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With snow in the forecast for the Colorado Rockies this weekend, it’s easy to let one’s ski brain wander to next season, especially with the news this week that ski racing and in fact snow sports competition in general is making a significant shift away from European dominance and more toward the United States.
The International Ski Federation (FIS), based in Switzerland, on Tuesday announced the doubling of World Cup alpine events in the United States for the coming season, with the return of men’s racing in Aspen and Palisades Tahoe (formerly Squaw Valley) to complement ongoing women’s races in Killington, Vermont, and men’s races right here in Beaver Creek on the famed Birds of Prey course.
Here’s the really big news in a press release issued Tuesday by the U.S. Ski and Snowboard Team: “The expansion of the alpine World Cup calendar in the United States is part of a larger plan to host more World Cup-level events in America across all U.S. Ski & Snowboard sports and genders in the coming years.”
Finally. For years, we’ve hosted just a handful of events here on home snow (usually early season) and then watched in dismay as the circuit headed back to Europe for the bulk of the season. Hard to build a culture of fandom when that happens every season. The two new races on the alpine side will be in February and March as opposed to the late November, early December events we usually see (when snow can be dicey and conditions questionable).
It would be nice if our local Beaver Creek Ski Resort didn’t have to blow so much snow to make a downhill course at a time of year when water is scarce and we’ve seen limited natural snowfall the last few seasons. And it would really nice if that snowmaking could be focused on other parts of the mountain so Beaver Creek could open more terrain to the general public in the early season.
The other bummer is that our two most famous local alpine racers from Edwards won’t have the chance to strut their stuff on truly home snow. The giant slalom that Ted Ligety used to win on a regular basis at Beaver Creek has been stripped from the Birds of Prey schedule, so River Radamus of Edwards, who turned in the best U.S. alpine result of the Beijing Games with a fourth place in the GS, won’t get a shot at the BOP GS.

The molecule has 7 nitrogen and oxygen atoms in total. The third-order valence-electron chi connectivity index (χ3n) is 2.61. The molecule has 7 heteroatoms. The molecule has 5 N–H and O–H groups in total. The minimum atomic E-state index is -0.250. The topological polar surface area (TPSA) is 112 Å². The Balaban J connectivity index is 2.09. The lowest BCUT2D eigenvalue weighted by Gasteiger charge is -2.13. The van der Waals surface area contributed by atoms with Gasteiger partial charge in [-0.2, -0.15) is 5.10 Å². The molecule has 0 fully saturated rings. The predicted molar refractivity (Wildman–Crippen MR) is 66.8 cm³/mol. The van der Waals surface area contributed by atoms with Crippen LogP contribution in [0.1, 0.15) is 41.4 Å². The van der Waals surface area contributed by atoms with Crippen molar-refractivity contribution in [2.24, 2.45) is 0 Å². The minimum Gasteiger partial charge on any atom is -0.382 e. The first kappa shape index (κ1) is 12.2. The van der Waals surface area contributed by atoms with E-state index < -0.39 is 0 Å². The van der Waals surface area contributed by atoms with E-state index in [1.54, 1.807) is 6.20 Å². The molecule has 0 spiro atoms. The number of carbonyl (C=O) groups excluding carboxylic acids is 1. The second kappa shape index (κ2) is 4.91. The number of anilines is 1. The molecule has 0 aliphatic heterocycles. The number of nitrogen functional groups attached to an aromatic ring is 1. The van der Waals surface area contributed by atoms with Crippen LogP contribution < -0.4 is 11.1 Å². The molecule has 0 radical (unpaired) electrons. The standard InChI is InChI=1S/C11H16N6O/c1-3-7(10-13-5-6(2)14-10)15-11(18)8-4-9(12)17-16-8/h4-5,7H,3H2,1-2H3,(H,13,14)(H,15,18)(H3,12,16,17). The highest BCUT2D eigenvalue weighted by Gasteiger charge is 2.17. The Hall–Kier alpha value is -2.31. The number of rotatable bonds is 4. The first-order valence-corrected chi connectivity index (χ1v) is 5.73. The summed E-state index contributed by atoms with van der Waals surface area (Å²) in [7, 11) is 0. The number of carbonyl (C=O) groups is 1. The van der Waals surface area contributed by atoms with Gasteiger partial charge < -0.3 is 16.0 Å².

And two-time Olympic gold medalist Mikaela Shiffrin, who won a world championship on the Birds of Prey course back in 2015, will still get a shot at dominating her other hometown hill in Killington but won’t be returning to Aspen, where she’s won before, because that’s going to be a men’s speed event. Radamus will just have to get his speed game on for those of us who want to drive over and watch him in March.
So, not to look a gift horse in the mouth or anything, but there’s a lot to love in the new schedule and a lot to hope for in coming years as Shiffrin targets the all-time World Cup wins mark former Vail resident and current record holder Lindsey Vonn is certain she’ll break and Radamus, 24, continues to upward climb heading into Cortina 2026 and hopefully Salt Lake 2030. Here’s Tuesday’s press release from U.S. Ski & Snowboard:
U.S. Ski & Snowboard, the National Governing Body of Olympic skiing and snowboarding in the United States, announced today that the International Ski Federation (FIS) provisionally approved the United States’ hosting of four FIS Alpine Ski World Cup events in the 2022-23 season, doubling the amount of alpine World Cups in the U.S. in recent years. The 2022-23 FIS World Cup schedules will be confirmed on May 25 at the annual FIS Congress.
For the last five years, the U.S. has hosted two alpine World Cup events: the women’s Killington Cup in Killington, Vermont and the men’s Xfinity Birds of Prey at Beaver Creek, Colorado. Once the schedule is approved, the 2022-23 winter will mark the expansion of the domestic World Cup footprint as U.S. Ski & Snowboard will bring alpine ski racing to Palisades Tahoe in California and Aspen Mountain in Colorado, marking the most World Cups on American soil since the 1996-97 season.